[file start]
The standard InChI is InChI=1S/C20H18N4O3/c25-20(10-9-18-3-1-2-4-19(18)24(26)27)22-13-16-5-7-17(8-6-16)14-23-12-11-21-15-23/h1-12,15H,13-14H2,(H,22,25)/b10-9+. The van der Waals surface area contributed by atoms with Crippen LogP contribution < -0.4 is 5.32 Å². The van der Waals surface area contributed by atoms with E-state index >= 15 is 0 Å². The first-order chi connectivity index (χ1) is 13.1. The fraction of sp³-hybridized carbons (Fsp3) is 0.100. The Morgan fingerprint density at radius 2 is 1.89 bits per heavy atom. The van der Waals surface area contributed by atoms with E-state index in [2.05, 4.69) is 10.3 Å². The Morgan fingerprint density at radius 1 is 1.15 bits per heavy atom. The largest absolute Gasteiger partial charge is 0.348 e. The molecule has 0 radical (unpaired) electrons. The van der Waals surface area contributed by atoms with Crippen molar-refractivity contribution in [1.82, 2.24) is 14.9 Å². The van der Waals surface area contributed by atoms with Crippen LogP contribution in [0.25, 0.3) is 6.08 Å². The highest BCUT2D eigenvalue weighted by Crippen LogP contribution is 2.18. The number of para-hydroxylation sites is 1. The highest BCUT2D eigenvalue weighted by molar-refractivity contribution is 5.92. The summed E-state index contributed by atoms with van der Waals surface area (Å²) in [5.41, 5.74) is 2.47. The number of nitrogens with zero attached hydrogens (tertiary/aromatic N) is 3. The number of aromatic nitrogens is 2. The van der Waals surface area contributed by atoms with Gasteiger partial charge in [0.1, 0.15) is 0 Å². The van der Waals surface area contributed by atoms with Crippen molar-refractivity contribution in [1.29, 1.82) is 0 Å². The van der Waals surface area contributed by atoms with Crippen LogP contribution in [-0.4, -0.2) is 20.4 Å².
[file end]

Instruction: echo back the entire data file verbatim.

The standard InChI is InChI=1S/C20H18N4O3/c25-20(10-9-18-3-1-2-4-19(18)24(26)27)22-13-16-5-7-17(8-6-16)14-23-12-11-21-15-23/h1-12,15H,13-14H2,(H,22,25)/b10-9+. The van der Waals surface area contributed by atoms with Crippen LogP contribution < -0.4 is 5.32 Å². The van der Waals surface area contributed by atoms with E-state index >= 15 is 0 Å². The first-order chi connectivity index (χ1) is 13.1. The fraction of sp³-hybridized carbons (Fsp3) is 0.100. The Morgan fingerprint density at radius 2 is 1.89 bits per heavy atom. The van der Waals surface area contributed by atoms with E-state index in [2.05, 4.69) is 10.3 Å². The Morgan fingerprint density at radius 1 is 1.15 bits per heavy atom. The largest absolute Gasteiger partial charge is 0.348 e. The molecule has 0 radical (unpaired) electrons. The van der Waals surface area contributed by atoms with Crippen molar-refractivity contribution in [1.82, 2.24) is 14.9 Å². The van der Waals surface area contributed by atoms with Crippen LogP contribution in [0.25, 0.3) is 6.08 Å². The highest BCUT2D eigenvalue weighted by Crippen LogP contribution is 2.18. The number of para-hydroxylation sites is 1. The highest BCUT2D eigenvalue weighted by molar-refractivity contribution is 5.92. The summed E-state index contributed by atoms with van der Waals surface area (Å²) in [5.41, 5.74) is 2.47. The number of nitrogens with zero attached hydrogens (tertiary/aromatic N) is 3. The number of aromatic nitrogens is 2. The van der Waals surface area contributed by atoms with Gasteiger partial charge in [0.1, 0.15) is 0 Å². The van der Waals surface area contributed by atoms with Crippen molar-refractivity contribution in [1.29, 1.82) is 0 Å². The van der Waals surface area contributed by atoms with Crippen LogP contribution in [-0.4, -0.2) is 20.4 Å².